The Federal Reserve Board may be far from finished raising interest rates despite its inaction last week, according to a careful watcher of the central bank.
"I think the Fed is still behind the curve on inflation," said Eugene J. Sherman, senior vice president and director of research at M.A. Schapiro & Co., New York.
Despite five pounds of credit tightening since February, "they are still only at about the middle of the neutral zone" on monetary policy, he said. "By this point they really should have moved to a modestly restrictive posture.
The Fed last elevated rates in August, but recent data showing new strength in the economy has spawned fresh inflation fears in the financial markets. Bank stocks have been particularly hard hit.
The American Banker index of the 225 largest publicly traded bank stocks has slumped 6% in the past month, a performance far worse than the overall stock market.
"The Fed held on to an accommodative monetary policy too long and allowed an inflationary condition to develop," he said last week. "Now it is pretty well cast in stone that we are heading toward a 4% inflation rate for 1994.
"The challenge from here will be for the Fed to hold inflation below 5% at the peak, which will probably be in 1997," Mr. Sherman said.
The economist now expects the Fed's policy-making Open Market Committee to lift both the federal funds rate and the discount rate by 50 basis points at its next meeting, on Nov. 15.
Mr. Sherman thinks there was dissension at the Open Market Committee meeting last Tuesday, with some members favoring a rate hike and other believing further evidence of the impact of previous increases is still needed.
The economist believes the committee granted Fed Chairman Alan Greenspan authority to lift rates prior to the November meeting if necessary, but that this is unlikely to happen because of the mid-term congressional elections on Nov. 8.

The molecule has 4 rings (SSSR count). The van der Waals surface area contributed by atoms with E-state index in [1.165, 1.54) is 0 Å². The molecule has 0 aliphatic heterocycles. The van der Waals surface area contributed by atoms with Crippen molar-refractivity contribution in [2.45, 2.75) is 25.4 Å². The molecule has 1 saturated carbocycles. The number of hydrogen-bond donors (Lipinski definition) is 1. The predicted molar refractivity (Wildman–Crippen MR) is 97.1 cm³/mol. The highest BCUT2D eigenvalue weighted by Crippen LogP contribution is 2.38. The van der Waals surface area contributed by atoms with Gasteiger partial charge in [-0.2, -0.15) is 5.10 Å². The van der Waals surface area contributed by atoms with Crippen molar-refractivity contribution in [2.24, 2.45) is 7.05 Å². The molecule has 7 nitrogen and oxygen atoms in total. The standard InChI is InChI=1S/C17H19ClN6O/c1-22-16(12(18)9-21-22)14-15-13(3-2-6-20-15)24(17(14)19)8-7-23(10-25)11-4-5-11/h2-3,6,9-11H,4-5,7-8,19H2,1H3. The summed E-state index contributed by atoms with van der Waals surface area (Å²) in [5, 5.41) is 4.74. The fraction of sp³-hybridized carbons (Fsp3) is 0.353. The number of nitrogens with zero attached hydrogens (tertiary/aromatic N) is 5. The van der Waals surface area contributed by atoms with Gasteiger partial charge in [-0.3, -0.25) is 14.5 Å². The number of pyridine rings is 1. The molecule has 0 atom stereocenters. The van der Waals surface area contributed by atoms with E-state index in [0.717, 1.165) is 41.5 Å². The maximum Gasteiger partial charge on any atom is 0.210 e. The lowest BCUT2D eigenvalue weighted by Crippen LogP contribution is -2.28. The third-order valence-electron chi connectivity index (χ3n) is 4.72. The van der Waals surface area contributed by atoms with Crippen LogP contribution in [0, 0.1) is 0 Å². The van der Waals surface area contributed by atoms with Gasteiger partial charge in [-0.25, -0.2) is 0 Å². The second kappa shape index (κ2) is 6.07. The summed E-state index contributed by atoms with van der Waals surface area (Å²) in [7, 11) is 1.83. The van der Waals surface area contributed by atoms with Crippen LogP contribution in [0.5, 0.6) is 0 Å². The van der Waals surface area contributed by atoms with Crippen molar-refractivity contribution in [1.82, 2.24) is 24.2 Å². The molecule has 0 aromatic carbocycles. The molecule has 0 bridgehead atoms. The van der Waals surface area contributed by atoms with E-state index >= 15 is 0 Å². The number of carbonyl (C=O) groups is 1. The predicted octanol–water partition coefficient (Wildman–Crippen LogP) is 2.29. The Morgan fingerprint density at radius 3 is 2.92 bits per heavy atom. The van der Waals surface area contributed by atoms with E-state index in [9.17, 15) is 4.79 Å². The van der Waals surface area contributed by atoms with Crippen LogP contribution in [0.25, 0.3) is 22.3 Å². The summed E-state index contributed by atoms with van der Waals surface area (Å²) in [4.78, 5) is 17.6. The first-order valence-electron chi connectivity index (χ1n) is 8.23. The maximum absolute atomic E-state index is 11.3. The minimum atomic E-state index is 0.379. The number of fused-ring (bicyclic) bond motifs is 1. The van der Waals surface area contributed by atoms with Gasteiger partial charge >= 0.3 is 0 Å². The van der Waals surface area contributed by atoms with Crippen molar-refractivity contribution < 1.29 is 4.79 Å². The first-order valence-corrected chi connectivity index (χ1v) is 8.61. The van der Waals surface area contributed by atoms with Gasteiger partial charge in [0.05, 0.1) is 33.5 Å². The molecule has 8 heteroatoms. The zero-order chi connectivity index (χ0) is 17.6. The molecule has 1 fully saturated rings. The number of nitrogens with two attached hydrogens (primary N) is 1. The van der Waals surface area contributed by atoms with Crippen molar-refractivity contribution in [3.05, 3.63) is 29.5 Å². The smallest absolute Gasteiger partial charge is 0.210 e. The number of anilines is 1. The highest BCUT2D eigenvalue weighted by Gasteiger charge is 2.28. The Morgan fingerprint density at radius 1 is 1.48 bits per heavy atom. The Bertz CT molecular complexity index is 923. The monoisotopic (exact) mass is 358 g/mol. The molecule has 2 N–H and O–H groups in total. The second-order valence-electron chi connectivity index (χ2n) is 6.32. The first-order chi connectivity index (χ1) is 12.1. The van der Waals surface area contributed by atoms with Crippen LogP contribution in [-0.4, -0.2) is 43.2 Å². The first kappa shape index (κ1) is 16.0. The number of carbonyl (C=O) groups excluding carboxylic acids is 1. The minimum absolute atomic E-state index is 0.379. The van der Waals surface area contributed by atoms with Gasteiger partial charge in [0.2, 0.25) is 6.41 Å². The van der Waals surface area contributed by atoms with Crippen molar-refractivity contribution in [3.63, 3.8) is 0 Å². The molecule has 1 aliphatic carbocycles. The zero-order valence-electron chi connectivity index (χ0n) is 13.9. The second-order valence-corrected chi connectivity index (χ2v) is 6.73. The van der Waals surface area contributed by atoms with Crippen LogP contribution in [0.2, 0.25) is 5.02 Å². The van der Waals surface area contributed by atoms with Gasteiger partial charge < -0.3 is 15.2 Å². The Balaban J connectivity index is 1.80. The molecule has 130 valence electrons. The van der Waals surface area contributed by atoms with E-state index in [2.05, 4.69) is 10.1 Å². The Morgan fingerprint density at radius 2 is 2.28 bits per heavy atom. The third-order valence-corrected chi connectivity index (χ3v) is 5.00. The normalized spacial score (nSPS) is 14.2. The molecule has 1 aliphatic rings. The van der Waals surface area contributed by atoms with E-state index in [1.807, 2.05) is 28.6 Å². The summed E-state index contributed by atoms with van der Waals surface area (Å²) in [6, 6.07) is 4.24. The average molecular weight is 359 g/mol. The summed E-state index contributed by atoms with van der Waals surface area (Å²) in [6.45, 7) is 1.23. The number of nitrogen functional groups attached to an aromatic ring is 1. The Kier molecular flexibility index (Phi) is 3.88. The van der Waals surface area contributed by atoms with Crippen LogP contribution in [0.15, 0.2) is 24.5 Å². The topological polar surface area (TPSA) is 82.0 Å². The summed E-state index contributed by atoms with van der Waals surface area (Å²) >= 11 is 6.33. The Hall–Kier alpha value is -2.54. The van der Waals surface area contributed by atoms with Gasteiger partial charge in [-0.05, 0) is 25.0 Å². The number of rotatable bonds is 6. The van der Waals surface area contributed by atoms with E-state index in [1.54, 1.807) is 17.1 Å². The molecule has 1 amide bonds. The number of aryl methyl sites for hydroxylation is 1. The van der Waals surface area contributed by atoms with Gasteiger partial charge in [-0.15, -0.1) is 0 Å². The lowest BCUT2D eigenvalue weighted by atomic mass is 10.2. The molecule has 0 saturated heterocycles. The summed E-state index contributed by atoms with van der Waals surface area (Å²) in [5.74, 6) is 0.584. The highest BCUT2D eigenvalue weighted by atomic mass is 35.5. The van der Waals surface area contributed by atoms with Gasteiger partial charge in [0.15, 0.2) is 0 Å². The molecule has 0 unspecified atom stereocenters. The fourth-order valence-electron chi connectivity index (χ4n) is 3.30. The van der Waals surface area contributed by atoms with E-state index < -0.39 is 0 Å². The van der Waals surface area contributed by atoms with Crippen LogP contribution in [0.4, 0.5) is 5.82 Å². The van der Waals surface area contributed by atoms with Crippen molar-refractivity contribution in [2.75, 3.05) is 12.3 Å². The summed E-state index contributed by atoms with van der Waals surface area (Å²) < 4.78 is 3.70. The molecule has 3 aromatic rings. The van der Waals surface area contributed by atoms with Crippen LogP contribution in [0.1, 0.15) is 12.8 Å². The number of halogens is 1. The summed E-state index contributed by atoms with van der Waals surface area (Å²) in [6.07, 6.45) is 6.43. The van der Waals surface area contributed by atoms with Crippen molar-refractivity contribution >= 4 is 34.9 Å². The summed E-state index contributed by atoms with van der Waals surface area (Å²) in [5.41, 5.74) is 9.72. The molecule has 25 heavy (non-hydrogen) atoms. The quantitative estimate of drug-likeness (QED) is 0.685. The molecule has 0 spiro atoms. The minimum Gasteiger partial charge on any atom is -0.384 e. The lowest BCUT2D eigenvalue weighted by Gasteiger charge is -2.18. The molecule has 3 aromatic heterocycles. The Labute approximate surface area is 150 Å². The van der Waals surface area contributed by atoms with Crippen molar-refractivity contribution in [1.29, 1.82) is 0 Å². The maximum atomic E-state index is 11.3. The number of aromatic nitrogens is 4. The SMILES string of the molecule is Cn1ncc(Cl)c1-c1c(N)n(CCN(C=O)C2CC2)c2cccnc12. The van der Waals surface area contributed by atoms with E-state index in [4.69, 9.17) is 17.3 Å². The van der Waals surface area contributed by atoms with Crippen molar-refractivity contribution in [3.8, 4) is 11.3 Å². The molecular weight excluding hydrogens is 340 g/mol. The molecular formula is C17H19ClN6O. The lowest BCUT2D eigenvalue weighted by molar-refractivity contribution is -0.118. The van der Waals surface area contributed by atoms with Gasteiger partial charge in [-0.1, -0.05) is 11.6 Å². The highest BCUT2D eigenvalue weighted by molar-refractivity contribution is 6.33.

Why, despite rising economic activity at the end of last year, did the Fed hold off its initial credit tightening until last February?
Apparently the central bank's staff has "consistently underestimated the vigor of the economy," Mr. Sherman said.
When confronted by results stronger than anticipated by their forecasts the Fed's leadership has too often seen them as an aberration and waited for further data before acting.
The delays permit the inflation rate to gain momentum, he said. And once established, that momentum "is very difficult to reverse," usually requiring further hike in interest rates.
Tightening a further 50 basis points would only put the Fed's policy at the upper edge of neutrality. Mr. Sherman defines neutral policy as 1.5 points over the six month moving average of the core consumer price index, plus or minus 50 basis points.
The core index now stands at 3.2% on an annualized basis, making 4.75% the midpoint of neutral Fed monetary by Mr. Sherman measure.
That is also the current Fed funds rate.
Thus the Fed would have to tighten by 75 basis points, even a full percentage point, to enter the restrictive zone where the M.A. Schapiro economist think they belong.
But Mr. Sherman's views are not universally held. Some prominent Wall Street economists think the Fed has overreacted, with little or no likelihood of serious inflation on the horizon.
Among bank stock analysts, however, there is nearly complete agreement that banks will not handle further interest rate increases as easily as they did earlier this year.
"It's been a tough month," said Frank J. Barkocy of Advest Inc.
"Once again, there is a lot of uncertainty in the market about when the next rate increase is going to come, how much it will be, and how the banks will react."
"It almost makes you wish the Fed had raised rates again on Tuesday, just to clear the air," he said.
Previously, banks have matched the Fed's rate hike and their stocks have then rebounded.
In part, the bank's success was in being able to "drag their feet on the liability side," meaning they avoided raising the cost of deposits, while lending rates went up.
"That's not going to be the case next time," he said. "The pricing competition, particularly at the upper end of the lending spectrum, will make it harder for banks to aggresively raise the best rate, the prime rate.
Meanwhile, on the bank's liability side, "there has been growing pressure to raise deposit rates." Many of these rates are now significantly below market level.
"This is all going to have a crimping effect on the bank's [net interest] margins when it comes," he said.
Mr. Barkocy thinks strong and rising loan demand will offset some of this margin pressure, unless the Fed hikes rates sharply enough to curb the extension of new credit.
With the Fed not scheduled to weight action on rates again until mid November, the analyst thinks the bank stock market will stay "a little sloppy."
In the intervening period, third-quarter earnings results from the banks could provide a temporarily lift for their stocks, and the announcement of a major merger or acquisition deal could also revive investor interest.